Prickly Heat -Can I prevent it?
Prickly heat, also known as heat rash or sweat rash, is a common skin problem that occurs during hot and humid weather. It's characterised by tiny red bumps on the skin that are usually itchy and uncomfortable. Prickly heat is more common in babies, young children, and people who live in hot and humid climates. In this blog, we'll take a closer look at prickly heat and explore some ways to prevent and treat it.
Causes of Prickly Heat
Prickly heat occurs when the sweat ducts on the skin become clogged, trapping sweat under the skin. This leads to inflammation, and the small red bumps that are characteristic of prickly heat. The following factors can contribute to prickly heat:
- Hot and Humid Weather: Prickly heat is more likely to occur in hot and humid weather because it makes the body produce more sweat.
- Synthetic Clothing: Synthetic clothing, like polyester or nylon, can trap heat and sweat against the skin, making it more difficult for the sweat to evaporate.
- Overexertion: Activities that make you sweat excessively can contribute to prickly heat. For example, exercising in hot weather or doing heavy physical work can lead to prickly heat.
- Certain Medications: Some medications, such as antibiotics and diuretics, can cause prickly heat as a side effect.
Can I prevent Prickly Heat?
Yes! Here are some tips to help prevent prickly heat:
- Wear Loose Clothing: Choose lightweight, loose-fitting clothing made from natural fabrics like cotton or linen. This will allow your skin to breathe and prevent sweat from getting trapped against your skin.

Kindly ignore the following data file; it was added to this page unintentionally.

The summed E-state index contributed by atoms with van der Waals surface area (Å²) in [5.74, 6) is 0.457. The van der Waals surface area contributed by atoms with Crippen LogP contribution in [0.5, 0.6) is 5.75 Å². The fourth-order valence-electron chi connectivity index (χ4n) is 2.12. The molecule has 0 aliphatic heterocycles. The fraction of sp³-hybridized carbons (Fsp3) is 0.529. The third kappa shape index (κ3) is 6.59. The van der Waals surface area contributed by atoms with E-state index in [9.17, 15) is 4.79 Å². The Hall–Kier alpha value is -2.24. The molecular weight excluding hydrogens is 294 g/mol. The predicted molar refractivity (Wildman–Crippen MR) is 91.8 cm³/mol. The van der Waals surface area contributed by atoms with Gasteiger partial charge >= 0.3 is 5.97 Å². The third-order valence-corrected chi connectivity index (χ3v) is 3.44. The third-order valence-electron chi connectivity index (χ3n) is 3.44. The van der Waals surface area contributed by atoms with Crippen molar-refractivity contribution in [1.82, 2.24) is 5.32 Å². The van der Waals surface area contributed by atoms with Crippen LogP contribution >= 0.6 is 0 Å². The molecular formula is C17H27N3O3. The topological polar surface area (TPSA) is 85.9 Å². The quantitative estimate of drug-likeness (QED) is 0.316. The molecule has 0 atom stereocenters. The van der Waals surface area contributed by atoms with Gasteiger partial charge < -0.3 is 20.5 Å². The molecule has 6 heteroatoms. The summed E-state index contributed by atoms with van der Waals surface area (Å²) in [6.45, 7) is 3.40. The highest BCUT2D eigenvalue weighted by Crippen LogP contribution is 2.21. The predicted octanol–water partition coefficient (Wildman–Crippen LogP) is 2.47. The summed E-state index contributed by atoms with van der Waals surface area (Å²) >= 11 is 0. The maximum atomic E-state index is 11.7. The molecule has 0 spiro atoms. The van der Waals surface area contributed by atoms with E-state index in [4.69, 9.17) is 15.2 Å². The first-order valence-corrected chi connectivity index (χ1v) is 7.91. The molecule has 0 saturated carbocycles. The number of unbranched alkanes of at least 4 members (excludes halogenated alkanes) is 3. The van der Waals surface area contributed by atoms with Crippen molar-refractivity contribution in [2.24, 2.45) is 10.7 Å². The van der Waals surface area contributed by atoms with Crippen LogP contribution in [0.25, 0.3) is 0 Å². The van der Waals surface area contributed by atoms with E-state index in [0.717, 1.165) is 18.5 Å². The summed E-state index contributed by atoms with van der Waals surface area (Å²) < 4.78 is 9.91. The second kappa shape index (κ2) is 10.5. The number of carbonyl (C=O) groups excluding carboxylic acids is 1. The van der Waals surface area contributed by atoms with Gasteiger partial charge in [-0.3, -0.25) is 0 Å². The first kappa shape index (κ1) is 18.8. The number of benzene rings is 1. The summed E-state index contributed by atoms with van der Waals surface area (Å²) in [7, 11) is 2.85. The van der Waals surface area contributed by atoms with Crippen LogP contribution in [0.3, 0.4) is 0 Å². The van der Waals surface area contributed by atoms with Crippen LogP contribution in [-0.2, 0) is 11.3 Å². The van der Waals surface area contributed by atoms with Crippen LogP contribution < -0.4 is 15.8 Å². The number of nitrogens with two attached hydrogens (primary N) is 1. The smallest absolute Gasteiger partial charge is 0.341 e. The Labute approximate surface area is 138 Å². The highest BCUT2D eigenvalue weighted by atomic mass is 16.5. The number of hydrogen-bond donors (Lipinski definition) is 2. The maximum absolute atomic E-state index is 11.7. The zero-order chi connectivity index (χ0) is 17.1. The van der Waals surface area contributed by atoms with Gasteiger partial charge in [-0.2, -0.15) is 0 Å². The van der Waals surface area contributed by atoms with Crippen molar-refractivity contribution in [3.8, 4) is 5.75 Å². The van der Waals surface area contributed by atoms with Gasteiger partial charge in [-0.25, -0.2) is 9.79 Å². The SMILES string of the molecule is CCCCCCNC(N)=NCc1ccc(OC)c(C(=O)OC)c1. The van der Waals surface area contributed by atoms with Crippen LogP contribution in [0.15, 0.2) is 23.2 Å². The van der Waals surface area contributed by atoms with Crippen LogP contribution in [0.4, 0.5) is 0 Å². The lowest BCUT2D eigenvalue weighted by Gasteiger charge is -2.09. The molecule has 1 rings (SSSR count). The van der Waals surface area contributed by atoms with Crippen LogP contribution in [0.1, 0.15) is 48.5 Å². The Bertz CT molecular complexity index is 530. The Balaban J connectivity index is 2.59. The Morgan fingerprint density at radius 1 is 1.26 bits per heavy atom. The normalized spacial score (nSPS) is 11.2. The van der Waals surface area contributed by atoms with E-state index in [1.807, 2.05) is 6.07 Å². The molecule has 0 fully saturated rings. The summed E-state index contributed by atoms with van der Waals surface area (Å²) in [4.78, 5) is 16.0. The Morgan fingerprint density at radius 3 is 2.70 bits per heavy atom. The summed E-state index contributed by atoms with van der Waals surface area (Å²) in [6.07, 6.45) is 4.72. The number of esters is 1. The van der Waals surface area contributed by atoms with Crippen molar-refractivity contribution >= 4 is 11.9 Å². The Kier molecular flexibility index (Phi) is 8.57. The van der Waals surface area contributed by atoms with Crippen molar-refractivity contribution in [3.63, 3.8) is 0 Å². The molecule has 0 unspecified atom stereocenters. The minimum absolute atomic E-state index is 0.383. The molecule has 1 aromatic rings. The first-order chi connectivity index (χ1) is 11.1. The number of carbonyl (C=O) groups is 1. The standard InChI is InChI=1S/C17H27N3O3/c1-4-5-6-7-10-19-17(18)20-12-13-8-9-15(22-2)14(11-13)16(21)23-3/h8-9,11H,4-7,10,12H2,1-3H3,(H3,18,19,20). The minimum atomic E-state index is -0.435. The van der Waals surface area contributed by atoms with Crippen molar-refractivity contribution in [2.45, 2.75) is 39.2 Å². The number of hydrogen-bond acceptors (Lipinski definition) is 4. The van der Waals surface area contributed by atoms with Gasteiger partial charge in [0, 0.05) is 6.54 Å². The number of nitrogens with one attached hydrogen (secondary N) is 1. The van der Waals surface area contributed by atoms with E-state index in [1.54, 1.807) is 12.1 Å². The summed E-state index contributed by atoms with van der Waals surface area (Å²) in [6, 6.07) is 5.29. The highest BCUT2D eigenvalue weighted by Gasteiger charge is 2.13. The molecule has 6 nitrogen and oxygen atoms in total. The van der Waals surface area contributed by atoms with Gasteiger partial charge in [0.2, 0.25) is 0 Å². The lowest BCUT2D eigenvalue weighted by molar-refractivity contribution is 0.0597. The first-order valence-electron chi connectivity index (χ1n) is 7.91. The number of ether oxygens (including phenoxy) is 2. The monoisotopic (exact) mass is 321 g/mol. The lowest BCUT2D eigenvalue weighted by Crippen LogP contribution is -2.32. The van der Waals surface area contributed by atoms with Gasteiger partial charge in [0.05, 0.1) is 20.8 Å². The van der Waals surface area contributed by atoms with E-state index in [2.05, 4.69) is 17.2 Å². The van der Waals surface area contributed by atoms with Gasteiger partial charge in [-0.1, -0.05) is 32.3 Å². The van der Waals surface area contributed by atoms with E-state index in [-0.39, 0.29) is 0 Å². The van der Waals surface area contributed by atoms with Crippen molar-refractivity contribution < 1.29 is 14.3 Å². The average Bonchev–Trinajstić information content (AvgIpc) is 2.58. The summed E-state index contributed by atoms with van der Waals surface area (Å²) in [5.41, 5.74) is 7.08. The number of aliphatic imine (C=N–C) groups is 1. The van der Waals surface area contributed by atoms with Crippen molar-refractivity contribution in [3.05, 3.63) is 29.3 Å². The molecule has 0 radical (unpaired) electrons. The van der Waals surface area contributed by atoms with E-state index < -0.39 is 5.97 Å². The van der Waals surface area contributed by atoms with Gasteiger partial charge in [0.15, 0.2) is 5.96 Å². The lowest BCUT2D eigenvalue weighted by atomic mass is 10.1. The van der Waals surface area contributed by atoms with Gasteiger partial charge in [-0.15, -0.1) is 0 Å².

- Stay Cool: Stay in cool, air-conditioned spaces whenever possible.
- Keep Skin Dry.
- Hydrate: Drink plenty of water to stay hydrated.
- Avoid Overexertion: Avoid activities that make you sweat excessively.
Can I use sunscreen to help prevent Prickly Heat?
Yes! When it comes to sunscreen, it's important to choose one that won't aggravate prickly heat.
Look for a sunscreen that is labelled "non-comedogenic" and "oil-free" to avoid clogging the sweat ducts and worsening the condition.
Additionally, it's recommended to choose a sunscreen with a high SPF (sun protection factor) of at least 30, and to apply it generously and frequently, especially if you are sweating or swimming.
Some people with prickly heat find that mineral-based sunscreens, which contain zinc oxide or titanium dioxide, are less likely to cause irritation compared to chemical sunscreens. These ingredients create a physical barrier on the skin that reflects the sun's rays, rather than being absorbed into the skin like chemical sunscreens.
Ultimately, it's important to find a sunscreen that works well for your skin and doesn't exacerbate your prickly heat symptoms. If you're unsure which sunscreen to use, it's a good idea to consult with a dermatologist.
Below are just some of the brands that we sell which are mineral based or non-comedogenic" and "oil-free". Always check the ingredients before purchase, if you are unsure, check with a dermatologist.
Are there treatments if I get Prickly Heat?
Yes! If you do get prickly heat, here are some ways to treat it:
- Cool Compress: Apply a cool compress to the affected area to reduce inflammation and itching.
- Calamine Lotion: Apply calamine lotion to the affected area to reduce itching and inflammation.
- Hydrocortisone Cream: Apply a hydrocortisone cream to the affected area to reduce inflammation and itching.